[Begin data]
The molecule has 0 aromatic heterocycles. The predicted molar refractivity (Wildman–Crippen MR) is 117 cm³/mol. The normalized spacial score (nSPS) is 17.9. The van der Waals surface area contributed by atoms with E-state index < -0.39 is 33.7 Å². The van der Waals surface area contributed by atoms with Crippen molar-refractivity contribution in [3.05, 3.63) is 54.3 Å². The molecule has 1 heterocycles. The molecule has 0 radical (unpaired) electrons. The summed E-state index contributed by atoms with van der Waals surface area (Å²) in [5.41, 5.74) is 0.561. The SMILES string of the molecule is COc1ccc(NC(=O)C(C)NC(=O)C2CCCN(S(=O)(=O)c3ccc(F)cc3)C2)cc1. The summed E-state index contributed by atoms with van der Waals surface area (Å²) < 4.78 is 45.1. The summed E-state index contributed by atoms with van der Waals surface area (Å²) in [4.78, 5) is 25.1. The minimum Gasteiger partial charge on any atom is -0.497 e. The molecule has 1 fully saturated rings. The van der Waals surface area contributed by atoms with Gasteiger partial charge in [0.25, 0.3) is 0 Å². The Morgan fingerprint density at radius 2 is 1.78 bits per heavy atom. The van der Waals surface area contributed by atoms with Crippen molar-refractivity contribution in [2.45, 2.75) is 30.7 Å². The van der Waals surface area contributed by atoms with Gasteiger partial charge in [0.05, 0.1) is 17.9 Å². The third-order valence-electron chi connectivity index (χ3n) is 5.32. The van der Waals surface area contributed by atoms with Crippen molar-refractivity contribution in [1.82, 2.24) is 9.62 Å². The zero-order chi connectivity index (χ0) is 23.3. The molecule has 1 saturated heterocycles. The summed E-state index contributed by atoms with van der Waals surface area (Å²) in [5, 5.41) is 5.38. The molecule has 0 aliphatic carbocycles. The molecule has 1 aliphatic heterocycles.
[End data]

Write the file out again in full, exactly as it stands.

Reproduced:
The molecule has 0 aromatic heterocycles. The predicted molar refractivity (Wildman–Crippen MR) is 117 cm³/mol. The normalized spacial score (nSPS) is 17.9. The van der Waals surface area contributed by atoms with E-state index < -0.39 is 33.7 Å². The van der Waals surface area contributed by atoms with Crippen molar-refractivity contribution in [3.05, 3.63) is 54.3 Å². The molecule has 1 heterocycles. The molecule has 0 radical (unpaired) electrons. The summed E-state index contributed by atoms with van der Waals surface area (Å²) in [5.41, 5.74) is 0.561. The SMILES string of the molecule is COc1ccc(NC(=O)C(C)NC(=O)C2CCCN(S(=O)(=O)c3ccc(F)cc3)C2)cc1. The summed E-state index contributed by atoms with van der Waals surface area (Å²) < 4.78 is 45.1. The summed E-state index contributed by atoms with van der Waals surface area (Å²) in [4.78, 5) is 25.1. The minimum Gasteiger partial charge on any atom is -0.497 e. The molecule has 1 fully saturated rings. The van der Waals surface area contributed by atoms with Gasteiger partial charge in [0.25, 0.3) is 0 Å². The Morgan fingerprint density at radius 2 is 1.78 bits per heavy atom. The van der Waals surface area contributed by atoms with Crippen molar-refractivity contribution in [2.45, 2.75) is 30.7 Å². The van der Waals surface area contributed by atoms with Gasteiger partial charge in [0.05, 0.1) is 17.9 Å². The third-order valence-electron chi connectivity index (χ3n) is 5.32. The van der Waals surface area contributed by atoms with Crippen molar-refractivity contribution in [1.82, 2.24) is 9.62 Å². The zero-order chi connectivity index (χ0) is 23.3. The molecule has 1 saturated heterocycles. The summed E-state index contributed by atoms with van der Waals surface area (Å²) in [5, 5.41) is 5.38. The molecule has 0 aliphatic carbocycles. The molecule has 1 aliphatic heterocycles.